“Utah is blessed with fine gold,” according to Alan J. Chenworth. He says that nuggets are rare, but gold flakes, some as fine as flour, are waiting in Utah’s streams and deserts to be discovered by patient prospectors.
Chenworth is a geologist, author and prospector who has been fascinated with searching for gold ever since discovering some Rock and Gem and Lost Treasure magazines in his grandpa’s rock room. After some hard work, with no results he finally found his first gold flakes in Willard Canyon, outside of Logan. In his book, A Guide to Gold Panning in Utah, he says, “When I headed for home that afternoon, I had my first gold, a sore back and a fever – gold fever.”
It’s not hard to catch gold fever. All it takes, according to Chenworth, is a 14” pan, a sniffer bottle (a vacuum bottle used to suck the desired material out of your pan), and something to put your gold in. Other than a shovel, that is the basic equipment. There are prospector clubs in Utah that help newcomers learn the basics, find good spots to prospect, and even have their own mining claims for members to work. “Northern Utah Prospectors Association meets in Ogden, and Utah Gold Prospectors Association meets in the Salt Lake area.” Membership cost is minimal, around $35-a-year for a family, and the clubs hold meetings once a month.
Surprisingly most of the state is open to prospecting
Roger Muir owns Prospector Supply in Orem. He has been in business for 33 years. His advice to those just starting out is to know the regulations. Most state land is open to prospecting with very few restrictions. Although most streams are open for panning, some are closed to protect endangered species. The Colorado River is home to the endangered humpbacked chub and thus panning is not allowed there.
Federal land is also open with additional restrictions. There is no disturbance allowed on national monuments or military reservations. No engine noise is allowed in wilderness or primitive areas such as the upper Uintas, but panning without dredges is still allowed. Muir also suggests reading up on panning techniques and acquiring some maps before setting out. Muir advises respecting private property and being aware of boundaries.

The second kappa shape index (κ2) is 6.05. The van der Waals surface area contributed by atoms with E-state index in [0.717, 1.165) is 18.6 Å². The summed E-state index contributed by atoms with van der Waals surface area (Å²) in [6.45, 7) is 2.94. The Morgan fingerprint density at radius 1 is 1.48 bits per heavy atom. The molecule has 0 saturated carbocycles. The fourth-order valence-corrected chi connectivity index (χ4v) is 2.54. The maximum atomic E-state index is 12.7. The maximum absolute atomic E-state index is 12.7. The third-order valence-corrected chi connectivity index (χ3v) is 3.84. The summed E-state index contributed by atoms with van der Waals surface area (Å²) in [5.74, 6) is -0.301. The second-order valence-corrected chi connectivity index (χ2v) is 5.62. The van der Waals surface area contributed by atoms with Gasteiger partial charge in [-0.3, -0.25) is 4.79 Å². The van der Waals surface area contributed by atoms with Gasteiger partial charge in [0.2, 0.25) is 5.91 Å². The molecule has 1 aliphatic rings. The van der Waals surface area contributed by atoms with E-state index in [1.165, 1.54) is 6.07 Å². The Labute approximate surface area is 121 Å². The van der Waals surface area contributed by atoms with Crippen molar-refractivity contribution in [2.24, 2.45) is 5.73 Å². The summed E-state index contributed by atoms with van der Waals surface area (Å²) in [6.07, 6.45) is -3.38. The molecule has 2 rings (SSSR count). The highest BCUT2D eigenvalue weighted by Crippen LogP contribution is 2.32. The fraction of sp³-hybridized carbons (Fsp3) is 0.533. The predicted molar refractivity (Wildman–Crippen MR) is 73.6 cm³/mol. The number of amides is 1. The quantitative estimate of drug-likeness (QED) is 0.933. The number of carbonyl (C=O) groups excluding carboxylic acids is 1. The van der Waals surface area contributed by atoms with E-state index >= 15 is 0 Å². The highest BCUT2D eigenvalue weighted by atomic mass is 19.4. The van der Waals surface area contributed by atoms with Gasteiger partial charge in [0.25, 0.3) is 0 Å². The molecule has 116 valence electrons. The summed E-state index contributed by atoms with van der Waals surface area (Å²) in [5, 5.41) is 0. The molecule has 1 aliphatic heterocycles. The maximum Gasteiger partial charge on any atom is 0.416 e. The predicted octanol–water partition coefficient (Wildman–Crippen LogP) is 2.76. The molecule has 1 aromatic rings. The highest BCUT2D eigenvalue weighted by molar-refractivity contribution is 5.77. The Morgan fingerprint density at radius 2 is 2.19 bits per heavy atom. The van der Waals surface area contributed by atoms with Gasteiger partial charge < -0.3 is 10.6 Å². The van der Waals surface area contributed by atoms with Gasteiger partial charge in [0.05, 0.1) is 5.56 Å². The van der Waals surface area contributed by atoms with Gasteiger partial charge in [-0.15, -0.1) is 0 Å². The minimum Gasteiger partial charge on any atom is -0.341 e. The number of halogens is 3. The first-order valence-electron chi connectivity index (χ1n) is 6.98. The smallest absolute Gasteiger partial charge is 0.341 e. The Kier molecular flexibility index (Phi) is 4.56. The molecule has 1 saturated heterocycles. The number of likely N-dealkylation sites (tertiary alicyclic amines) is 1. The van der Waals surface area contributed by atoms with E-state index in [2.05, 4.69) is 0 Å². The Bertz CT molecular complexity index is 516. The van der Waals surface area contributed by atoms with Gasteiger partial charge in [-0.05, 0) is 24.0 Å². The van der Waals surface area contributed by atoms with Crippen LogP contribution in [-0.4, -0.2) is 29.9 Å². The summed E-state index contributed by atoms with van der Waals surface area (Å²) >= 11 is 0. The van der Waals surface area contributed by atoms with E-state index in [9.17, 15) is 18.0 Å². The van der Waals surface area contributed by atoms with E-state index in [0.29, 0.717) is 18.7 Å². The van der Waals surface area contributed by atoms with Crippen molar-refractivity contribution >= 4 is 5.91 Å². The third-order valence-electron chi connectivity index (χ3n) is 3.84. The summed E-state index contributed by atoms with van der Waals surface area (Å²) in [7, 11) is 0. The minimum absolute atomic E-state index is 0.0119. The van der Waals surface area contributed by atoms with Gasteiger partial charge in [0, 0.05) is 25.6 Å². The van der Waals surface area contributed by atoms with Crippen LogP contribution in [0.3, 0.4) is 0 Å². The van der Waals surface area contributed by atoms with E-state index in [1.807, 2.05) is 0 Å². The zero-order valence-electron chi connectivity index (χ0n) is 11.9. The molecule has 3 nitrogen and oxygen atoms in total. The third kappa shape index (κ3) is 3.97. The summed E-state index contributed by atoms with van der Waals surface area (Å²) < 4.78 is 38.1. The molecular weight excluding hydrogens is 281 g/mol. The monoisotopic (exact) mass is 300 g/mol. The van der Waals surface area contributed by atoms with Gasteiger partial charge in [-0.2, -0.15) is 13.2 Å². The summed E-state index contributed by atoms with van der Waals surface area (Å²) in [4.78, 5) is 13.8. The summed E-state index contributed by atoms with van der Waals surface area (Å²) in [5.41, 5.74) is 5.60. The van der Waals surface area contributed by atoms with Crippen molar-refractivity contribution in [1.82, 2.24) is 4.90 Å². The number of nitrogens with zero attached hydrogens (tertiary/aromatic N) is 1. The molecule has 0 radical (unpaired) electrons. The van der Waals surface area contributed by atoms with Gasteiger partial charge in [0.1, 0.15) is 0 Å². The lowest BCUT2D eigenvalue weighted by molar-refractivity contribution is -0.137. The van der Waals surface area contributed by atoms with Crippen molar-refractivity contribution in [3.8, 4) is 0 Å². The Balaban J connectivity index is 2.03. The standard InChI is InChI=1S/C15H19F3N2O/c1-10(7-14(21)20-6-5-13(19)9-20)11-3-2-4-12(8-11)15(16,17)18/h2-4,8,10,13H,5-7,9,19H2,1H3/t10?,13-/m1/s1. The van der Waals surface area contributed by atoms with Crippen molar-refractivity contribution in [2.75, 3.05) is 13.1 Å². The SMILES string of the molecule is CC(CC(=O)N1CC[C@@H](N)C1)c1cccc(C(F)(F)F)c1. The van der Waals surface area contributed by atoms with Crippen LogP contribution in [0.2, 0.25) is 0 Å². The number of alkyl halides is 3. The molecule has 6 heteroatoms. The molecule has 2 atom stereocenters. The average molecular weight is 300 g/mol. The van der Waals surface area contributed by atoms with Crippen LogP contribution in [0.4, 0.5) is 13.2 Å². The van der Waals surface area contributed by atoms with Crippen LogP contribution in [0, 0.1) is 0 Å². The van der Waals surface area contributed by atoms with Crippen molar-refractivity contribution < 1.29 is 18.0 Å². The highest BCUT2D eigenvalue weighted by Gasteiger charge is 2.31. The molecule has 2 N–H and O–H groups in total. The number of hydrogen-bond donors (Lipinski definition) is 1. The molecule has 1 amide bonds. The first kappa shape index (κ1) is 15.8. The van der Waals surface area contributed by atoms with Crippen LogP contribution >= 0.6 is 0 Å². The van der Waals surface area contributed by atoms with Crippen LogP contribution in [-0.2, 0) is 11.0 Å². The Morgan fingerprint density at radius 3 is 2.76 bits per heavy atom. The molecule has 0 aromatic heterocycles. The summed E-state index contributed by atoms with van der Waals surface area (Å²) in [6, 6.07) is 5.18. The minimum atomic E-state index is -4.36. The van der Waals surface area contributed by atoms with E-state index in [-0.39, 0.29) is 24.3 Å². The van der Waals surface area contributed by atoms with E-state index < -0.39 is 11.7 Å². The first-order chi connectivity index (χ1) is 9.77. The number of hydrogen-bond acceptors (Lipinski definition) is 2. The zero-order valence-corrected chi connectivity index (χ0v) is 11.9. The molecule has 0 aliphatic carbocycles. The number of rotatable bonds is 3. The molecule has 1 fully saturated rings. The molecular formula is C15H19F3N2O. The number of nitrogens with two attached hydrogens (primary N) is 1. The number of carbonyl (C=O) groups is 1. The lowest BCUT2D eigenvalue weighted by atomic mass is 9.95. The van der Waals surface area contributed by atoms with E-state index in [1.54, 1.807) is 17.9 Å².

Dredges and sluices are ways to go through material more quickly to get to the gold. A dredge resembles an underwater vacuum that pulls water and rocks up from a stream bed. Gold is a heavy element and so it helps to go deep. Dry washers use basically the same principle when gold prospecting in the desert. Instead of water, they use air and vibration to separate out the gold from sand and gravel.
Stake Your Claim up American Fork Canyon
Muir says, “Mining is the only hobby that can make you money by doing it. People pay $1000 for a set of golf clubs, but they are never going to make any money with them. All it takes to get started is a pan and some literature on where to go and how to do it.”
For beginners, American Fork Canyon is a great place to start. The canyon is easily accessible and panning is allowed anywhere in the canyon. Dredges are allowed higher up in Mary Ellen Gulch. According to Chenworth the gold there is very fine thin flakes. Though fine, it is abundant and there are usually a few specks in every pan.
Chenworth has been prospecting for over 27 years and owns around 200 to 300 acres of claims in Utah and Idaho. He has to work his claims each year or lose them. “Mining is lots of hard work. There’s not a lot of money to be made. But it’s lots of fun.” He says his philosophy mirrors that of the poet Robert W. Service who wrote in The Spell of the Yukon:
There’s gold, and it’s haunting and haunting; It’s luring
me on as of old; Yet it isn’t the gold
that I’m wanting So much as just finding the gold.
It’s the great, big, broad land ’way up
yonder, It’s the forests where silence has lease;
It’s the beauty that thrills me with wonder,
It’s the stillness that fills me with peace.